So much of who we are, who we feel we are, or who we portray ourselves to be is based on small choices we make. Not limited to paths or lifestyles, but on a smaller scale, the reactionary experiences we take part in and the ways we do or don’t choose to grow.
When I look at this strange 1980s dress, awash with a whimsical accessory print and abstract geometric designs, it looks nothing like me. I’m drawn to little more than the colors and the oddity that it is on a whole. But what it does feel like is a representation of choices made in the mad rush of life: colorful and soft, harsh and bewildering all at once.
White, indigo, magenta, and bright red are the standout colors of this dress’s details. These shades make up the printed accessories, which include a number of handbags, big hats, belts, and ballet slipper flats. Unlike something that has, say, a decked-out collar that would make a necklace redundant, this piece is practically begging for its motif to be brought to life and exaggerated. Like the decade itself, the dress seems to scream, “bigger and better.”
The lightweight fabric of the dress, perhaps rayon, is well-suited to playing dress-up, and heavier accessories help to balance it out.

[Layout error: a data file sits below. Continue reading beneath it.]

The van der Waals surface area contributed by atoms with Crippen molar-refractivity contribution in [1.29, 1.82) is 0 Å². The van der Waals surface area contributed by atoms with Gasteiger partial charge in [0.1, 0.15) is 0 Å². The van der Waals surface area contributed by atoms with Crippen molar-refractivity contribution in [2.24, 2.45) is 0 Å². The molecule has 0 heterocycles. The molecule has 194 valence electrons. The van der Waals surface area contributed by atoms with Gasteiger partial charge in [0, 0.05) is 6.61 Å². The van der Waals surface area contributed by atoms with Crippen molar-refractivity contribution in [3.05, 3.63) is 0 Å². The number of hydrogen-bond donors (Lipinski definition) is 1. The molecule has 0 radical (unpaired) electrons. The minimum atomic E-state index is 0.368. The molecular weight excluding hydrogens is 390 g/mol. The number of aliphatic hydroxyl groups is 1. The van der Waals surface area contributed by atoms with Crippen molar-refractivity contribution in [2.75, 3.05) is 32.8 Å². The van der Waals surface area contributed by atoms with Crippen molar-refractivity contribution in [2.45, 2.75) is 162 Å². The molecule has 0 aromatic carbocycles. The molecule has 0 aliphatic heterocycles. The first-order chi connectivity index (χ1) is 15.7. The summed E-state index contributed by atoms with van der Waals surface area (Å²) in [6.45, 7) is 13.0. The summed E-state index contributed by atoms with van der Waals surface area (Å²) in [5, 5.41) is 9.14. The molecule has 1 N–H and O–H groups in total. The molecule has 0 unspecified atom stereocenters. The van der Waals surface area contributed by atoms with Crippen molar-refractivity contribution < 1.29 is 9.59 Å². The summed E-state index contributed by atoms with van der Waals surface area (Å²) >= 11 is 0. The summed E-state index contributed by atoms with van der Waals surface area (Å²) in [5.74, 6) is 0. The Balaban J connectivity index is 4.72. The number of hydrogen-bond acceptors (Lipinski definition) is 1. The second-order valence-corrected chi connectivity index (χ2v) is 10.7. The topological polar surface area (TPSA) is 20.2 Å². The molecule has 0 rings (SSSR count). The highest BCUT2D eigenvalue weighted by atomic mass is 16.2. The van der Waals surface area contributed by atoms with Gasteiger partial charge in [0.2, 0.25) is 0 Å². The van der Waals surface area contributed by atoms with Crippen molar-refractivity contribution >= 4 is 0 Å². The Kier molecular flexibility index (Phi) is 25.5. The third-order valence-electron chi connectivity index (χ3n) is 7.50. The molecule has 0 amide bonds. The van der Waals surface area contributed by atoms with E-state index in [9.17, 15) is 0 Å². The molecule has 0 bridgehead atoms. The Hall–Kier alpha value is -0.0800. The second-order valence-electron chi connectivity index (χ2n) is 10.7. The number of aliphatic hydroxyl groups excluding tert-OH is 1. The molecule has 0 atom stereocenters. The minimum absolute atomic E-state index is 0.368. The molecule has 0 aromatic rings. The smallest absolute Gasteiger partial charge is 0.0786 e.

The pale aquamarine hue is the perfect template for a series of mismatched patterns: grids, circles, and a textured blocking reminiscent–or predictive–of a 90s computer text/shape-fill option. In fact, the origin of this geometrics-heavy aesthetic can be traced to the Memphis Group, a design firm based in Italy.
Clearly, the look is still inspiring, as such design choices prompt me to take on the role of a puffy-sleeved arm chair philosopher.
When I put on a vintage dress, I am perhaps communicating that I enjoy fashion, have an appreciation for old things, and don’t (at my most secure) mind not fitting in.
But the physical hat I choose to wear is far less important than the metaphorical one: who will I be and how will I respond when a circumstance isn’t ideal? Can I choose to see patterns in my own behavior and move toward a more kind and productive way of being? Is there rhyme or reason to the way things pop up and fade out–on this wacky dress or in life?
In wearing vintage, in blogging about it, I must say that I have come to understand something about definitions. That is, that many of them may constantly be altered and added to. From mixing decades–a 40s purse here, a 50s cropped jacket there, even a 60s hat thrown in–to being fully present in a shoot to collaborating with my husband, I am not defined by one choice or reaction, but how I choose to move into the next situation. It is trial and error. It is mismatched and cluttered. It is a series of costume changes and additions, things that work and things that don’t. Somehow, I must conclude that I wouldn’t have it any other way.